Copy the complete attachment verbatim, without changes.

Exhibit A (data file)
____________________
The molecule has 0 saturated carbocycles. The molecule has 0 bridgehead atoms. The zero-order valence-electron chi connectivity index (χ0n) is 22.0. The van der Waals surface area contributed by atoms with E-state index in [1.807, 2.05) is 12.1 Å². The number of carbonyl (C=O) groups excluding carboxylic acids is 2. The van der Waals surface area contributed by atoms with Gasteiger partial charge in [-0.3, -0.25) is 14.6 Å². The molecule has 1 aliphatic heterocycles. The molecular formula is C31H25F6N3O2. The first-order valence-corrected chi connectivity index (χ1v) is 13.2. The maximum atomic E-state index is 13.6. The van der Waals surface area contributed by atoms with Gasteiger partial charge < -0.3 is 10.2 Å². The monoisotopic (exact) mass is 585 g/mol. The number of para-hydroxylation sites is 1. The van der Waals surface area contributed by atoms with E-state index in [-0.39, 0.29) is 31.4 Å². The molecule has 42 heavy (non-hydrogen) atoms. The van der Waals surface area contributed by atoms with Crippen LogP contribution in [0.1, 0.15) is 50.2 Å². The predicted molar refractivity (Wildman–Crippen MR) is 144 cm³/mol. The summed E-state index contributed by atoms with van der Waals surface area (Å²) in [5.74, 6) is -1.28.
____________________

The molecule has 0 saturated carbocycles. The molecule has 0 bridgehead atoms. The zero-order valence-electron chi connectivity index (χ0n) is 22.0. The van der Waals surface area contributed by atoms with E-state index in [1.807, 2.05) is 12.1 Å². The number of carbonyl (C=O) groups excluding carboxylic acids is 2. The van der Waals surface area contributed by atoms with Gasteiger partial charge in [-0.3, -0.25) is 14.6 Å². The molecule has 1 aliphatic heterocycles. The molecular formula is C31H25F6N3O2. The first-order valence-corrected chi connectivity index (χ1v) is 13.2. The maximum atomic E-state index is 13.6. The van der Waals surface area contributed by atoms with Gasteiger partial charge < -0.3 is 10.2 Å². The monoisotopic (exact) mass is 585 g/mol. The number of para-hydroxylation sites is 1. The van der Waals surface area contributed by atoms with E-state index in [-0.39, 0.29) is 31.4 Å². The molecule has 42 heavy (non-hydrogen) atoms. The van der Waals surface area contributed by atoms with Crippen LogP contribution in [0.1, 0.15) is 50.2 Å². The predicted molar refractivity (Wildman–Crippen MR) is 144 cm³/mol. The summed E-state index contributed by atoms with van der Waals surface area (Å²) in [5.74, 6) is -1.28.